Alpine Region of Victoria: Feel the rush in Victoria’s snow cladmountains and prepare yourself for some action. Hotham, the ‘Powder Capital of Australia’ will let you cut up the slopes on skis, snowboards and toboggans. Wind your way along spectacular cross-country trails, and gear up for snow-mobile rides, sunset tours and family fun. Melbourne, the City of Festivals, Victoria’s capital city, knows how to live. Choose from high-end cuisine to low brow rock gigs, plays, festivals andblockbuster sporting events, all taking place across a city full of parks, gardens and historic architecture.

Tasmania: The rest of Australia has finally stopped laughing and started visiting Tasmania. ‘Tassie’ (as it’s affectionately known) has it all: vast, uninhabited slabs of wilderness, swimming at Seven Mile Beach, bountiful wildlife in Narawntapu National Park, gourmet food in the Tamar Valley, a thriving arts scene and new-found urban cool. Soak up history on Hobart’s riverfront cobblestone streets. Walk over Cataract Gorge, a dramatic wilderness in the heart of Launceston, or head to the World Heritage-listed wilderness that makes up 20 percent of the island. Of course, it would be unfair to reduce the country to just winter explorations. An abundance of blazing sunsets and blue waters in Western Australia and aboriginal outback characters in Northern Territory sets the backdrop for an unforgettable experience.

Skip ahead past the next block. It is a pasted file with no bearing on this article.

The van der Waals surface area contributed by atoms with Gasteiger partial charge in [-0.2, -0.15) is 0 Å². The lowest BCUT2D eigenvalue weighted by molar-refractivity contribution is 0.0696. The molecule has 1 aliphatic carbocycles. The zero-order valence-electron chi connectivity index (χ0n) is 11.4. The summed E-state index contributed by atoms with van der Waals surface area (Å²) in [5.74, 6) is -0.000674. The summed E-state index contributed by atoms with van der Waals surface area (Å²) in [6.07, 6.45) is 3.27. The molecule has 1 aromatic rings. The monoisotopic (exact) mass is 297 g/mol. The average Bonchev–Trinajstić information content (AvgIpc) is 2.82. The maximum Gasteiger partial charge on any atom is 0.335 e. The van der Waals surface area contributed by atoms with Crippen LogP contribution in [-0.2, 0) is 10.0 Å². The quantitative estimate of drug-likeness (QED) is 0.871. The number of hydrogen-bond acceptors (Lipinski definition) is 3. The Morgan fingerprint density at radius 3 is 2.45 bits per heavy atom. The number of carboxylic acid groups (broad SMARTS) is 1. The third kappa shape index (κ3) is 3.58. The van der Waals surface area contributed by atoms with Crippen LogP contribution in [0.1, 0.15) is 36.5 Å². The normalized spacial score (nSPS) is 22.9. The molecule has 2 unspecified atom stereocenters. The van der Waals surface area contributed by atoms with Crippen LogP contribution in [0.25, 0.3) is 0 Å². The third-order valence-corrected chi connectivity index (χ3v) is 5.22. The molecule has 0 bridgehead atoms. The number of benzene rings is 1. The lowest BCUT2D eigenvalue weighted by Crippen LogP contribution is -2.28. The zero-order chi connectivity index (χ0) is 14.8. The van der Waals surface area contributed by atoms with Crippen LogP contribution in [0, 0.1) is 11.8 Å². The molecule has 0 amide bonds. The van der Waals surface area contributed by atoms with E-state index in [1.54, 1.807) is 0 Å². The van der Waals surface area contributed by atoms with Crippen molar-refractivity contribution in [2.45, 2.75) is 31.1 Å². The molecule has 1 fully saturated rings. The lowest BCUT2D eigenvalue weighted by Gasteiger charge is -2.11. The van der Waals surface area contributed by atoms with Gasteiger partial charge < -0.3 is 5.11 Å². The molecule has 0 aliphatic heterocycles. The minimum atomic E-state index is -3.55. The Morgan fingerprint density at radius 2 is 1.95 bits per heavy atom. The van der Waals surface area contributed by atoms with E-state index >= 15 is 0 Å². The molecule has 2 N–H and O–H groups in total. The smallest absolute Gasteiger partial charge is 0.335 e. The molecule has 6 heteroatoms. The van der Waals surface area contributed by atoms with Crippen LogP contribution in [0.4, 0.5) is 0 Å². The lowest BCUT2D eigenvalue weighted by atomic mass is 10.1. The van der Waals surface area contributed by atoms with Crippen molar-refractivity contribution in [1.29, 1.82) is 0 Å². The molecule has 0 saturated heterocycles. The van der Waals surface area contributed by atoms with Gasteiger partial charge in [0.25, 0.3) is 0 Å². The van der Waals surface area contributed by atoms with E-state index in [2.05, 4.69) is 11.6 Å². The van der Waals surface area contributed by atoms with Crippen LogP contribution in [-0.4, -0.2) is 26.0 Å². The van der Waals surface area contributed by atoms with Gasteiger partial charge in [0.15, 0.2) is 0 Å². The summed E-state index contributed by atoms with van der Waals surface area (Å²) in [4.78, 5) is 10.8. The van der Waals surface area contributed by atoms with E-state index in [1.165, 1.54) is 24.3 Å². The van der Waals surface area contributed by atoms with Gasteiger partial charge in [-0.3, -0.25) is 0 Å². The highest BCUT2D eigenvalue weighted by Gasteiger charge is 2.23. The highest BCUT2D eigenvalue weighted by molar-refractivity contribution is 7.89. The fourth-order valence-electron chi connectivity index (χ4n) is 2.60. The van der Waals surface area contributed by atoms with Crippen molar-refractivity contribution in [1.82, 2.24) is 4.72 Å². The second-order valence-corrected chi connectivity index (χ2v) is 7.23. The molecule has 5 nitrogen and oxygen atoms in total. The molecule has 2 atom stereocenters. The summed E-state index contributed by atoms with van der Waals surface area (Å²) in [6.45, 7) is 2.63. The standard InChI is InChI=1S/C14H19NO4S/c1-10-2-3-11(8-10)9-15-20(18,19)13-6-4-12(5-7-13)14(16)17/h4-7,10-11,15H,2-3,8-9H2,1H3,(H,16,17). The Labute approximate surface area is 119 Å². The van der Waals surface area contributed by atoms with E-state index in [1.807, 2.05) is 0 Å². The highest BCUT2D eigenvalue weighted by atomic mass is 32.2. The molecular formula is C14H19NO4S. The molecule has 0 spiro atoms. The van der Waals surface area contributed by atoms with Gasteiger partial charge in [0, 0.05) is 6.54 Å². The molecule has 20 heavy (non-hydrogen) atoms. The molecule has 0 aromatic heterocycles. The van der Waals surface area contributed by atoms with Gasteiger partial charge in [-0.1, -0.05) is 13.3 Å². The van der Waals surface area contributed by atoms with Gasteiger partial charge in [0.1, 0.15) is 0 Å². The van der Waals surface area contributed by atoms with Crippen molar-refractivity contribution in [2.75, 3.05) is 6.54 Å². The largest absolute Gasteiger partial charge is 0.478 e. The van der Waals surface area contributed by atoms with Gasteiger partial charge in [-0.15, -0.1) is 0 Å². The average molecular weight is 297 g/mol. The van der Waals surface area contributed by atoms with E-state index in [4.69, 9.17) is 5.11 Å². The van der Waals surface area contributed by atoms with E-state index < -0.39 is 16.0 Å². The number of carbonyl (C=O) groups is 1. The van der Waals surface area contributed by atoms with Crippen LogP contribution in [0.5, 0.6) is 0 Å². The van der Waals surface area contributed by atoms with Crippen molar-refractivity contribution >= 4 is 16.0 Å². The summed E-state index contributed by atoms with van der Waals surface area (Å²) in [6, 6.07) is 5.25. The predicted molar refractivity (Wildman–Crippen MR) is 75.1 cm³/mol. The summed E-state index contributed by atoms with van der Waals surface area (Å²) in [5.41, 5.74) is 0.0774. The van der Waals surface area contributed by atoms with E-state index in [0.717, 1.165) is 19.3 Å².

Western Australia: Western Australia is famous for long days of sunshine and diverse landscapes and climates. Cruise down Perth’s Swan River or travel down paths fringed by tall forests and crashing surf along the Margaret River. Ride a camel down Broome’s Cable Beach at sunset or go for a drive in a four-wheeler along the remote, beautiful Dampier Peninsula. Fly over the Bungle Bungle ranges and boat down huge, man-made Lake Argyle in Kununurra.